Character in name only Whiny, Attention-Seeking Flanderized Mary Sue
Media of origin:
Kim Possible (2019)
Kimberly "Kim" Ann Possible is the titular main protagonist of the 2019 live-action Kim Possible, based on the animated series of the same name. However, she was flanderized in the 2019 live-action film, but she redeemed herself in Chibi Tiny Tales.
Why She's Now Impossible
In a vein similar to that of the live-action versions of both Aang and Son Goku, she has been flanderized beyond recognition to the point that her live-action incarnation is almost nothing like her animated counterpart. She has gone from a badass spy, as well as a caring and loving friend, to an attention-seeking Mary Sue who gets jealous and holds a petty grudge at Athena for being more popular at school and a being better spy, which goes against her character in the show.
On that topic, she cares more about validation than actually saving the world.
For some reason, she is shown to be far weaker and less powerful than in the original cartoon, all for the sake of making Athena seem more powerful in comparison (see WSS #7).
Granted, in the TV series, Kim at times does gets jealous of her rivals like Bonnie Rockwaller, but not to the extent of holding grudges against her rivals or having her jealousy consume her to unhealthy degrees, and instead overcomes it in a mature way and quickly moves on to more important tasks like saving the world, unlike this live-action counterpart of hers.
She does so many unnecessary flips and backflips. Did she really need to do a backflip just to pick up paper off the ground?
Her sports profession has changed from cheerleading to soccer, which doesn’t make sense considering how many backflips she does, and that cheerleading is what gave Kim her acrobatic abilities, and not to mention that cheerleading is one of her most iconic and defining characteristics in the TV series.
Similar to the GO! version of the Teen Titans, she rarely fights crime and saves the world. Instead, she spends the majority of the film doing make-overs and dancing to Poppy Blu's music together with Athena before becoming jealous of her.
She breaks the fourth wall (which alone is out of place for a show like Kim Possible) and criticizes her iconic crop top and cargo pants outfit from the animated series while saying it’s too cartoony, despite being the original design from the source material.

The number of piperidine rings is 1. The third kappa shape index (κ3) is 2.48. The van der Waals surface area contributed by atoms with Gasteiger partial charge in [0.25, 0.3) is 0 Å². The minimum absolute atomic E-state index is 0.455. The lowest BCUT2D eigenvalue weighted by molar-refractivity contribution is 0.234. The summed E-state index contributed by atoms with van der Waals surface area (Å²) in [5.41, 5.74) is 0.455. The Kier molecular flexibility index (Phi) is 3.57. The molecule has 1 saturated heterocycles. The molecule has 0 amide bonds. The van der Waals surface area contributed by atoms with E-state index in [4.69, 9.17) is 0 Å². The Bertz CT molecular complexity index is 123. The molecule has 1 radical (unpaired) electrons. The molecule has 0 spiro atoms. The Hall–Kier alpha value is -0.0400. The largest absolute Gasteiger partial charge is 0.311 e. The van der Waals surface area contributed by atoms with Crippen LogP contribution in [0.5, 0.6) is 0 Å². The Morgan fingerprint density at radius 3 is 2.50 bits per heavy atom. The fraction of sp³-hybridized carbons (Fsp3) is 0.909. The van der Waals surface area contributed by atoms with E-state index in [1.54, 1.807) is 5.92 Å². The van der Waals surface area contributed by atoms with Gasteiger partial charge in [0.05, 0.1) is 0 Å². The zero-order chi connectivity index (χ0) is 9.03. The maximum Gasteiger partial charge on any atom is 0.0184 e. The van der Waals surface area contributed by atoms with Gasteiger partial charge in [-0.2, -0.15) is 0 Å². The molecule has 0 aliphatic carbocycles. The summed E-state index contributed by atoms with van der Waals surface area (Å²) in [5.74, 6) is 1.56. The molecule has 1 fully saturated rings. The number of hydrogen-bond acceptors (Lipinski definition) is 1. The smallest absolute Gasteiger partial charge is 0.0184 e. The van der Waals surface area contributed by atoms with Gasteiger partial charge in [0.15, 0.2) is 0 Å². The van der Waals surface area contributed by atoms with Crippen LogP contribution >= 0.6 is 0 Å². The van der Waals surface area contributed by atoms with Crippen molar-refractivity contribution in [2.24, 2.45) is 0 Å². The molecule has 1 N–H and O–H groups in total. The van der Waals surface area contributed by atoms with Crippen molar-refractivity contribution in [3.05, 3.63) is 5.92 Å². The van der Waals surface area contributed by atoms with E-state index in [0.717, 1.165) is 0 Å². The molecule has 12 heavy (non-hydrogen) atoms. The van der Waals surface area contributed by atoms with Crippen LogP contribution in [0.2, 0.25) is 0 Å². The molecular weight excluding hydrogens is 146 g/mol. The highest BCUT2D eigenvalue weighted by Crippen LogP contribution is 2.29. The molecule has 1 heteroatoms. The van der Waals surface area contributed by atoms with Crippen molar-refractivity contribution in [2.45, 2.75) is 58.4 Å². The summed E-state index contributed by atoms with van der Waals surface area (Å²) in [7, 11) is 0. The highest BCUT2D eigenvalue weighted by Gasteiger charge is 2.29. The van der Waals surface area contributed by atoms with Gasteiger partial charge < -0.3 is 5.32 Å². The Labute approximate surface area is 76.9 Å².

Hypocrisy: Despite her claim that she wearing her iconic crop top and cargo pants outfit from the animated series regularly made it look cartoony, yet she still wears the same mission outfit (as pictured here) on a regular basis.
She seems to overuse the grappling gun, unlike the show where she would use a variety of gadgets, so much to the point that the grappling gun is the only gadget that she's ever got despite that it is revealed in her room that she does have variety of gadgets.
Like Don Bluth's version of Thumbelina, she is incredibly immature despite being a teenager as she cries more than once in the movie ever since Athena proved to be more popular than her, which not only gets really annoying after a while, yet it completely goes against her character in the show and makes her seem weaker, whiny and vulnerable in the worst possible way.
She is very unpunctual as she's often late for class for unknown reasons, even with the help of her grappling gun.
She is even treated like a punching bag by almost everyone in Middleton High School, which gets even worse when Athena becomes more popular than her.
She is shown to be deathly terrified of electric eels, unlike her animated counterpart, who is barely even afraid of them, as shown in "Rufus in Show" of the TV series.
The scene where she attempts to save Athena from getting abducted by both Dr. Drakken and Shego by attempting to flip-kick both villains using the aid of a mop, only to end up missing her step and falling onto the floor in a humiliating fashion, is incredibly laughable.
Sadie Stanley did a poor job portraying her, as she does not feel like Kim Possible. She feels more like a random girl who happens to have red hair and calls herself "Kim Possible".
On top of that, Sadie looks way too young for the role, as she made Kim Possible look more like a middle-school teenage girl than a high-school teenage girl.
The attempt of making Kim less perfect and more flawed and a more emotional approach to the character in live-action has potential as a decent protagonist and heroine in an attempt to make her character more relatable to it's target audience of children and pre-teens, but sadly it is executed poorly at the cost of severely dialing down most of her strengths and qualities in the process.
She does still save the world, despite rarely doing it and caring more about validation, as mentioned earlier.